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Facebook Eases Rules, Allows Violent Speech Against 'Russian Invaders'

FILE - An iPhone displays the apps for Facebook and Messenger in New Orleans, Aug. 11, 2019.
FILE - An iPhone displays the apps for Facebook and Messenger in New Orleans, Aug. 11, 2019.

Facebook said Thursday that because of the invasion of Ukraine, it has temporarily eased its rules regarding violent speech.

Moscow's internationally condemned invasion of its neighbor has provoked unprecedented sanctions from Western governments and businesses, but also a surge of online anger.

"As a result of the Russian invasion of Ukraine, we have temporarily made allowances for forms of political expression that would normally violate our rules like violent speech such as 'death to the Russian invaders,'" Facebook's parent company Meta said in a statement.

"We still won't allow credible calls for violence against Russian civilians," it added.

Facebook made its statement after a Reuters report, citing the firm's emails to its content moderators, which said the policy applies to Armenia, Azerbaijan, Estonia, Georgia, Hungary, Latvia, Lithuania, Poland, Romania, Russia, Slovakia and Ukraine.

Facebook and other U.S. tech giants have moved to penalize Russia for the attack on Ukraine, and Moscow has also moved to block access to the leading social media network as well as Twitter.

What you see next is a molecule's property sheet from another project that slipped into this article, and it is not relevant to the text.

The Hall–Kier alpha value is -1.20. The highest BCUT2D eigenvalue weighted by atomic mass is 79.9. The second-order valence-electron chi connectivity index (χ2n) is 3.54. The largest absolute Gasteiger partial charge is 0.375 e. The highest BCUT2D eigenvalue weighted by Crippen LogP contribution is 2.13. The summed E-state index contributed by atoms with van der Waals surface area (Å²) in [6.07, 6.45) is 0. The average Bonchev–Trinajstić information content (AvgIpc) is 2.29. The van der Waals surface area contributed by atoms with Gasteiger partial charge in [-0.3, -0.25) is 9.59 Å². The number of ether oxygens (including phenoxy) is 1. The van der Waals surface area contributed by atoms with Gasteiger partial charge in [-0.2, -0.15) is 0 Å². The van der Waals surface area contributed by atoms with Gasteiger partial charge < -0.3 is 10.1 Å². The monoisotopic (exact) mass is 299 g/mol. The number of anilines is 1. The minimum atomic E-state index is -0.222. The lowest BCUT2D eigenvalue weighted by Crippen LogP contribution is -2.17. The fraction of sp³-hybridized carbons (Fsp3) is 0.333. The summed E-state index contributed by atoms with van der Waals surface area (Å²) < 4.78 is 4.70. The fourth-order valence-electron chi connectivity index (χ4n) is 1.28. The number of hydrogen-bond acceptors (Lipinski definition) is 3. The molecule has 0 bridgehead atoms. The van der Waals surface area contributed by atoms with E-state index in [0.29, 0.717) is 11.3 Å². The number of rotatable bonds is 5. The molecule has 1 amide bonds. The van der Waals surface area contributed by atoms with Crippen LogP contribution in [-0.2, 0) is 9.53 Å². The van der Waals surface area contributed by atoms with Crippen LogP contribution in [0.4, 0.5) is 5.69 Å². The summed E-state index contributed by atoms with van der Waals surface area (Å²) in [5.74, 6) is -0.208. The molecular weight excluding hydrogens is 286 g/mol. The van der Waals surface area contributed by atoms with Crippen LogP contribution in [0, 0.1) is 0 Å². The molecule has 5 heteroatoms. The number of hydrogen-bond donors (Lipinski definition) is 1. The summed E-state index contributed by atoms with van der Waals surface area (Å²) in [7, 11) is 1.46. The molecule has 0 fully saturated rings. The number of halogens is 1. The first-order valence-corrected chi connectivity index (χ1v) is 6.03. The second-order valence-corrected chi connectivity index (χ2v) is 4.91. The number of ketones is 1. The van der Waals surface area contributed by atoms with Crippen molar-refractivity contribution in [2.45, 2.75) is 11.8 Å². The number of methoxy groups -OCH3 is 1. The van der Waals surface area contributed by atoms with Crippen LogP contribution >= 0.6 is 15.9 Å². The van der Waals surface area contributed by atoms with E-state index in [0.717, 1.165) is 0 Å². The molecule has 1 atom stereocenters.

Russia thus joins the small club of countries barring the largest social network in the world, along with China and North Korea.

Since Moscow's invasion of Ukraine last month, Russian authorities also have stepped up pressure against independent media.

Blocking of Facebook and restricting of Twitter last week came the same day Moscow backed the imposition of jail terms on media publishing "false information" about the military.

In this context, Facebook had played a key information distribution role in Russia, even as it endures withering criticism in the West over matters ranging from political division to teenagers' mental health.

The war is, meanwhile, taking place during a period of unprecedented crackdown on the Russian opposition, with has included protest leaders being assassinated, jailed or forced out of the country.

Big U.S. tech firms like Apple and Microsoft have announced halting the sale of their products in Russia, while other companies have paused certain business activities or ties.

Ukrainian officials have been campaigning heavily for Russia to be cut off from everything from Netflix to Instagram.